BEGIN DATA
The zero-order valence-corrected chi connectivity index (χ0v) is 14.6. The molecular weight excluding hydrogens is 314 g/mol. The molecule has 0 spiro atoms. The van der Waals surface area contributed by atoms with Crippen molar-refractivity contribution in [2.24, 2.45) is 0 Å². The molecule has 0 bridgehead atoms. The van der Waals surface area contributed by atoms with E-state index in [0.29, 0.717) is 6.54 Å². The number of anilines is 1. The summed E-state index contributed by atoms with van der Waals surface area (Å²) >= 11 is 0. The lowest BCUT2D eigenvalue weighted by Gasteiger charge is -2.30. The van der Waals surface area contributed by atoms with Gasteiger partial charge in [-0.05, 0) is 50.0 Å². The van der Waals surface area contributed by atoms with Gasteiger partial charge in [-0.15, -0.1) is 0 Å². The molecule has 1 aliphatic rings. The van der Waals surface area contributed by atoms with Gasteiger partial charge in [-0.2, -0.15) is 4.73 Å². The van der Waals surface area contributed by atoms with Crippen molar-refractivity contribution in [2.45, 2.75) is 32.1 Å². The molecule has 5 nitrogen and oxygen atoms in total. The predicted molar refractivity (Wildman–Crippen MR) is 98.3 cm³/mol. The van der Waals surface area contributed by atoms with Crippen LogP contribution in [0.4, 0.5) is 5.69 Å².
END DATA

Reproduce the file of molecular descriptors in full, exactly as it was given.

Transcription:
The zero-order valence-corrected chi connectivity index (χ0v) is 14.6. The molecular weight excluding hydrogens is 314 g/mol. The molecule has 0 spiro atoms. The van der Waals surface area contributed by atoms with Crippen molar-refractivity contribution in [2.24, 2.45) is 0 Å². The molecule has 0 bridgehead atoms. The van der Waals surface area contributed by atoms with E-state index in [0.29, 0.717) is 6.54 Å². The number of anilines is 1. The summed E-state index contributed by atoms with van der Waals surface area (Å²) >= 11 is 0. The lowest BCUT2D eigenvalue weighted by Gasteiger charge is -2.30. The van der Waals surface area contributed by atoms with Gasteiger partial charge in [-0.05, 0) is 50.0 Å². The van der Waals surface area contributed by atoms with Gasteiger partial charge in [-0.15, -0.1) is 0 Å². The molecule has 1 aliphatic rings. The van der Waals surface area contributed by atoms with Gasteiger partial charge in [-0.2, -0.15) is 4.73 Å². The van der Waals surface area contributed by atoms with Crippen molar-refractivity contribution in [2.45, 2.75) is 32.1 Å². The molecule has 5 nitrogen and oxygen atoms in total. The predicted molar refractivity (Wildman–Crippen MR) is 98.3 cm³/mol. The van der Waals surface area contributed by atoms with Crippen LogP contribution in [0.4, 0.5) is 5.69 Å².